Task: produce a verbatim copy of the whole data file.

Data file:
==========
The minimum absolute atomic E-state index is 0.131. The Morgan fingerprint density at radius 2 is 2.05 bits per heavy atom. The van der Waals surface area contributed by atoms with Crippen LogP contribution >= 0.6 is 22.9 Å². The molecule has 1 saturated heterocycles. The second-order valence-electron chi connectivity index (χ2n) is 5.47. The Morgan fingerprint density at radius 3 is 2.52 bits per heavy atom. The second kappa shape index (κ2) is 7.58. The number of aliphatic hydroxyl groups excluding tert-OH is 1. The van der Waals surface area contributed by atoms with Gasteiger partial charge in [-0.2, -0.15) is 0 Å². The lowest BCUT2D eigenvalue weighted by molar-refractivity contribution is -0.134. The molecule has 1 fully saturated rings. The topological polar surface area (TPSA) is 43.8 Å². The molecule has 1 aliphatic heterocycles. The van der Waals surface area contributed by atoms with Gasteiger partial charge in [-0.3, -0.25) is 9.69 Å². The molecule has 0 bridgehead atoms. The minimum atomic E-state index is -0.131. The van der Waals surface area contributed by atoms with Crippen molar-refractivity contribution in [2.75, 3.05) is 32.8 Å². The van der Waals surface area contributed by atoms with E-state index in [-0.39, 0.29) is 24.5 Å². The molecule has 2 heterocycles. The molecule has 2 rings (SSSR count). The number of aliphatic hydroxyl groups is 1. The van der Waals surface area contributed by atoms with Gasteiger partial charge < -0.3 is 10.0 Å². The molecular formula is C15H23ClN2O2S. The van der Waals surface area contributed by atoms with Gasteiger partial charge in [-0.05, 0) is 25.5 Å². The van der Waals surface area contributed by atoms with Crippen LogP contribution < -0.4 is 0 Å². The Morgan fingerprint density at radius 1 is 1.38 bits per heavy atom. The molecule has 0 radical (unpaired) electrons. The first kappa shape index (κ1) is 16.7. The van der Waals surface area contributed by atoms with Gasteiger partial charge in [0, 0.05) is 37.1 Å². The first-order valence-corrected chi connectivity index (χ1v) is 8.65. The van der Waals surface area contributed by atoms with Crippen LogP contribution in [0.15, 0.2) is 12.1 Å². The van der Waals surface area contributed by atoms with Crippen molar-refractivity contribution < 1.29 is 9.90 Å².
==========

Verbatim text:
The minimum absolute atomic E-state index is 0.131. The Morgan fingerprint density at radius 2 is 2.05 bits per heavy atom. The van der Waals surface area contributed by atoms with Crippen LogP contribution >= 0.6 is 22.9 Å². The molecule has 1 saturated heterocycles. The second-order valence-electron chi connectivity index (χ2n) is 5.47. The Morgan fingerprint density at radius 3 is 2.52 bits per heavy atom. The second kappa shape index (κ2) is 7.58. The number of aliphatic hydroxyl groups excluding tert-OH is 1. The van der Waals surface area contributed by atoms with Gasteiger partial charge in [-0.2, -0.15) is 0 Å². The lowest BCUT2D eigenvalue weighted by molar-refractivity contribution is -0.134. The molecule has 1 fully saturated rings. The topological polar surface area (TPSA) is 43.8 Å². The molecule has 1 aliphatic heterocycles. The van der Waals surface area contributed by atoms with Gasteiger partial charge in [-0.3, -0.25) is 9.69 Å². The molecule has 0 bridgehead atoms. The minimum atomic E-state index is -0.131. The van der Waals surface area contributed by atoms with Crippen molar-refractivity contribution in [2.75, 3.05) is 32.8 Å². The van der Waals surface area contributed by atoms with E-state index in [-0.39, 0.29) is 24.5 Å². The molecule has 2 heterocycles. The molecule has 2 rings (SSSR count). The number of aliphatic hydroxyl groups is 1. The van der Waals surface area contributed by atoms with Gasteiger partial charge < -0.3 is 10.0 Å². The molecular formula is C15H23ClN2O2S. The van der Waals surface area contributed by atoms with Gasteiger partial charge in [-0.05, 0) is 25.5 Å². The van der Waals surface area contributed by atoms with Crippen LogP contribution < -0.4 is 0 Å². The Morgan fingerprint density at radius 1 is 1.38 bits per heavy atom. The molecule has 0 radical (unpaired) electrons. The first kappa shape index (κ1) is 16.7. The van der Waals surface area contributed by atoms with Gasteiger partial charge in [0, 0.05) is 37.1 Å². The first-order valence-corrected chi connectivity index (χ1v) is 8.65. The van der Waals surface area contributed by atoms with Crippen LogP contribution in [0.15, 0.2) is 12.1 Å². The van der Waals surface area contributed by atoms with Crippen molar-refractivity contribution < 1.29 is 9.90 Å².